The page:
On the 2nd of July 2021, Patrick Penninckx, Head of the Information Society Department of the Council of Europe addressed participants of the European Seniors Union Summer Academy in Vienna. In his key note speech entitled “Digital society: challenges & opportunities”, the Council of Europe official described the main features of the new digital world and outlined the opportunities and risks for the elderly and the way their life is impacted. He also presented the Council of Europe policies for seniors and introduced dedicated media literacy initiatives.
The spread of the technological revolution provides increasing connectivity but also accentuates divides, technology allows more social control, social media replaces socialisation, fake news are spined online. Machines are getting smarter, people are always recognised, personal data are public and cybercrime proliferates. Seniors are often victims of these phenomena but can also be winners when properly supported.
The main areas of life were senior citizens need particular support include adapting housing, maintaining mobility, supporting socialisation, improving healthcare, supporting nursing care and facilitating access to public space. New technologies, such as self-driving cars, electronic skin, care robots and artificial intelligence applications have great potential to facilitate everyday life.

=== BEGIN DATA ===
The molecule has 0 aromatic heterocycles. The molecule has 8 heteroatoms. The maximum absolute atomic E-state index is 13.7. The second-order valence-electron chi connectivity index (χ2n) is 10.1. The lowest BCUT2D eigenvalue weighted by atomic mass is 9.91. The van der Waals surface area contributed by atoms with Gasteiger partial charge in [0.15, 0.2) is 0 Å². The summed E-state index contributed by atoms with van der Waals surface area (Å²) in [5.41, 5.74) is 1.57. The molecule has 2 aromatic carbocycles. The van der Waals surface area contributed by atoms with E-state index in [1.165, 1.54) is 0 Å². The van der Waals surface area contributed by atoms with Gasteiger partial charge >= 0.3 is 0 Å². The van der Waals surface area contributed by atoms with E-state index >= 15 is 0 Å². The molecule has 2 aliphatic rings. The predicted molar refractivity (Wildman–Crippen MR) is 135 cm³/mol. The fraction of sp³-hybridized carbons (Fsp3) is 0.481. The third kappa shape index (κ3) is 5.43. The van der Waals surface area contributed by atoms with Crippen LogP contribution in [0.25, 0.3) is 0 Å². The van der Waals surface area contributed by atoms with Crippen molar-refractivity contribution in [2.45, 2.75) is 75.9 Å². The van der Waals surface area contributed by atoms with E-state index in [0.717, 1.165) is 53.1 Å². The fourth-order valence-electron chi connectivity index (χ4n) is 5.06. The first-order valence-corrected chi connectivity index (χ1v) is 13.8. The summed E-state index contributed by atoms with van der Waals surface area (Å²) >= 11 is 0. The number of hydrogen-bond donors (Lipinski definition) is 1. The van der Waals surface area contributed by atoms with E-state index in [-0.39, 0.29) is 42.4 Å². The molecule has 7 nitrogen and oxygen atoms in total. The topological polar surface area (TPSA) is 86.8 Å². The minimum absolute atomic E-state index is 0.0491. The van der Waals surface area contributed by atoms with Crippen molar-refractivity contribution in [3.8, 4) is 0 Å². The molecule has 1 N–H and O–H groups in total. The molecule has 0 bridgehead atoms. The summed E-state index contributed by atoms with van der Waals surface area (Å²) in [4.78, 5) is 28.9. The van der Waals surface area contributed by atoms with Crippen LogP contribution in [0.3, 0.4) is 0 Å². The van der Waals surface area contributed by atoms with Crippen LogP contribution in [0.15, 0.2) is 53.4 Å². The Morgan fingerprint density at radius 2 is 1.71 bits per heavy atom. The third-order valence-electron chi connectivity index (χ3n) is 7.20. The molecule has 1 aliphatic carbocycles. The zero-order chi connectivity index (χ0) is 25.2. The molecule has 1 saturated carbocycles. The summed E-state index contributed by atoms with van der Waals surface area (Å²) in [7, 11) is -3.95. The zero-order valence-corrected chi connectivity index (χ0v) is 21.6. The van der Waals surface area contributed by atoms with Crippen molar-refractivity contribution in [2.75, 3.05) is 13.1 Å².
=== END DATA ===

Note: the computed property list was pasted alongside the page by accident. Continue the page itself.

The Council of Europe policies towards elderly are centred on boosting inter-generational solidarity, promoting individualised support to older persons and their full inclusion in the community. One of the major tools in this respect is enhancing media and information literacy for all.
Specific media literacy projects such as the LEMON learning modules and the Internet Literacy handbook by the Council of Europe, the Irish EMAC project, the DIGITOL project of the European Commission, the Canadian CyberSeniors platform are examples of good practices that contribute to strengthening the digital citizenship of senior citizens.